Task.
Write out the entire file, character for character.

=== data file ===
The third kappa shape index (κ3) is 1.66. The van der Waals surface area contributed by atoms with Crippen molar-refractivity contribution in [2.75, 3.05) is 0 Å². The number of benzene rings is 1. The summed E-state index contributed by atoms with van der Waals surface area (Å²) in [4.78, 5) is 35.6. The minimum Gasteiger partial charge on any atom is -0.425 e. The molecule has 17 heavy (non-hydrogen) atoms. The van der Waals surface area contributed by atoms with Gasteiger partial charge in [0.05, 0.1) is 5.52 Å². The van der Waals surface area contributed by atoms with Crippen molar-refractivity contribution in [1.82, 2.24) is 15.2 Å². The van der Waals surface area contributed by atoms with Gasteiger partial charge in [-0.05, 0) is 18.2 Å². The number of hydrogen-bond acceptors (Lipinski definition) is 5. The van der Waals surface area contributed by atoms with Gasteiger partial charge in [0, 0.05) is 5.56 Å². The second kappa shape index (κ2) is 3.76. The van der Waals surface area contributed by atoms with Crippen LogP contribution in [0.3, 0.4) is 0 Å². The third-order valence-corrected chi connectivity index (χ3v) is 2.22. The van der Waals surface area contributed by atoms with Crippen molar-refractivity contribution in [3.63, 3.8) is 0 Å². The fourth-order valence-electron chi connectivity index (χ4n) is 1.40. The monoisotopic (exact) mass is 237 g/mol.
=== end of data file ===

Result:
The third kappa shape index (κ3) is 1.66. The van der Waals surface area contributed by atoms with Crippen molar-refractivity contribution in [2.75, 3.05) is 0 Å². The number of benzene rings is 1. The summed E-state index contributed by atoms with van der Waals surface area (Å²) in [4.78, 5) is 35.6. The minimum Gasteiger partial charge on any atom is -0.425 e. The molecule has 17 heavy (non-hydrogen) atoms. The van der Waals surface area contributed by atoms with Gasteiger partial charge in [0.05, 0.1) is 5.52 Å². The van der Waals surface area contributed by atoms with Crippen molar-refractivity contribution in [1.82, 2.24) is 15.2 Å². The van der Waals surface area contributed by atoms with Gasteiger partial charge in [-0.05, 0) is 18.2 Å². The number of hydrogen-bond acceptors (Lipinski definition) is 5. The van der Waals surface area contributed by atoms with Gasteiger partial charge in [0, 0.05) is 5.56 Å². The second kappa shape index (κ2) is 3.76. The van der Waals surface area contributed by atoms with Crippen LogP contribution in [0.3, 0.4) is 0 Å². The third-order valence-corrected chi connectivity index (χ3v) is 2.22. The van der Waals surface area contributed by atoms with Crippen molar-refractivity contribution in [3.63, 3.8) is 0 Å². The fourth-order valence-electron chi connectivity index (χ4n) is 1.40. The monoisotopic (exact) mass is 237 g/mol.